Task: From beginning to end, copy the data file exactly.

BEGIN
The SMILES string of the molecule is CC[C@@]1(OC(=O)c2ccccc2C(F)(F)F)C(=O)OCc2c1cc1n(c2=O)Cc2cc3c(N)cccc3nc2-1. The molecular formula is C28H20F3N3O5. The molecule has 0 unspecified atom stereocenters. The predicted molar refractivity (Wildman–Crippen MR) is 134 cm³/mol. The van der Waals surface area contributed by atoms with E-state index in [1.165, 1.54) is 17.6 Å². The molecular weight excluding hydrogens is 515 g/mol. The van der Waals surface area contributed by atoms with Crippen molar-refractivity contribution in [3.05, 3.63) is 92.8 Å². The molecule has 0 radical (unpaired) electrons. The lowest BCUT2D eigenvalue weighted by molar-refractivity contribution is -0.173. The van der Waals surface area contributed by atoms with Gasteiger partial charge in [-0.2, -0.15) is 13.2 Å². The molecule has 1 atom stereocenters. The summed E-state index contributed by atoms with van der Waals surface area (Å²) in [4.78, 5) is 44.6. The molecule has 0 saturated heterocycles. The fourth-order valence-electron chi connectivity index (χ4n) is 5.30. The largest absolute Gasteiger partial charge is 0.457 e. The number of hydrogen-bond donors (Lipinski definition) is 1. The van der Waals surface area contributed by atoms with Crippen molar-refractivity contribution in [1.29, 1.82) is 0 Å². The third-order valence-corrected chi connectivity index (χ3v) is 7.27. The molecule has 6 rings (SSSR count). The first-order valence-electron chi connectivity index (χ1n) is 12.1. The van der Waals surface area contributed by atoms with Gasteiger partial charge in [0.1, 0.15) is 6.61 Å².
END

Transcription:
The SMILES string of the molecule is CC[C@@]1(OC(=O)c2ccccc2C(F)(F)F)C(=O)OCc2c1cc1n(c2=O)Cc2cc3c(N)cccc3nc2-1. The molecular formula is C28H20F3N3O5. The molecule has 0 unspecified atom stereocenters. The predicted molar refractivity (Wildman–Crippen MR) is 134 cm³/mol. The van der Waals surface area contributed by atoms with E-state index in [1.165, 1.54) is 17.6 Å². The molecular weight excluding hydrogens is 515 g/mol. The van der Waals surface area contributed by atoms with Crippen molar-refractivity contribution in [3.05, 3.63) is 92.8 Å². The molecule has 0 radical (unpaired) electrons. The lowest BCUT2D eigenvalue weighted by molar-refractivity contribution is -0.173. The van der Waals surface area contributed by atoms with Gasteiger partial charge in [-0.2, -0.15) is 13.2 Å². The molecule has 1 atom stereocenters. The summed E-state index contributed by atoms with van der Waals surface area (Å²) in [4.78, 5) is 44.6. The molecule has 0 saturated heterocycles. The fourth-order valence-electron chi connectivity index (χ4n) is 5.30. The largest absolute Gasteiger partial charge is 0.457 e. The number of hydrogen-bond donors (Lipinski definition) is 1. The van der Waals surface area contributed by atoms with Crippen molar-refractivity contribution in [1.29, 1.82) is 0 Å². The third-order valence-corrected chi connectivity index (χ3v) is 7.27. The molecule has 6 rings (SSSR count). The first-order valence-electron chi connectivity index (χ1n) is 12.1. The van der Waals surface area contributed by atoms with Gasteiger partial charge in [0.1, 0.15) is 6.61 Å².